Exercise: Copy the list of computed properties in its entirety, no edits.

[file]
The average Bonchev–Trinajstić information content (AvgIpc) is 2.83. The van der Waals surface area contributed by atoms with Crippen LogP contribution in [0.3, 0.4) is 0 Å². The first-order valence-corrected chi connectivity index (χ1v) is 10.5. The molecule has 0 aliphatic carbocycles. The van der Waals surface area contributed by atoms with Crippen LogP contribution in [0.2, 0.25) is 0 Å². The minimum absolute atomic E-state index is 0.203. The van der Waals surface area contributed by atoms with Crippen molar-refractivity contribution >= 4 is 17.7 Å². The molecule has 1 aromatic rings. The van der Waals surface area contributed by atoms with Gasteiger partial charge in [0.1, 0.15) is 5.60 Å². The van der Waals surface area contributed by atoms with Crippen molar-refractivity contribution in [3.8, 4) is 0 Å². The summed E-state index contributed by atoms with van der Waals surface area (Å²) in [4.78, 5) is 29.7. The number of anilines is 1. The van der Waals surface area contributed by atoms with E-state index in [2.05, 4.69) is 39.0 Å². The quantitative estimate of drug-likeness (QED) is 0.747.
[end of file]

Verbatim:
The average Bonchev–Trinajstić information content (AvgIpc) is 2.83. The van der Waals surface area contributed by atoms with Crippen LogP contribution in [0.3, 0.4) is 0 Å². The first-order valence-corrected chi connectivity index (χ1v) is 10.5. The molecule has 0 aliphatic carbocycles. The van der Waals surface area contributed by atoms with Crippen LogP contribution in [0.2, 0.25) is 0 Å². The minimum absolute atomic E-state index is 0.203. The van der Waals surface area contributed by atoms with Crippen molar-refractivity contribution >= 4 is 17.7 Å². The molecule has 1 aromatic rings. The van der Waals surface area contributed by atoms with Gasteiger partial charge in [0.1, 0.15) is 5.60 Å². The van der Waals surface area contributed by atoms with Crippen molar-refractivity contribution in [3.8, 4) is 0 Å². The summed E-state index contributed by atoms with van der Waals surface area (Å²) in [4.78, 5) is 29.7. The number of anilines is 1. The van der Waals surface area contributed by atoms with E-state index in [2.05, 4.69) is 39.0 Å². The quantitative estimate of drug-likeness (QED) is 0.747.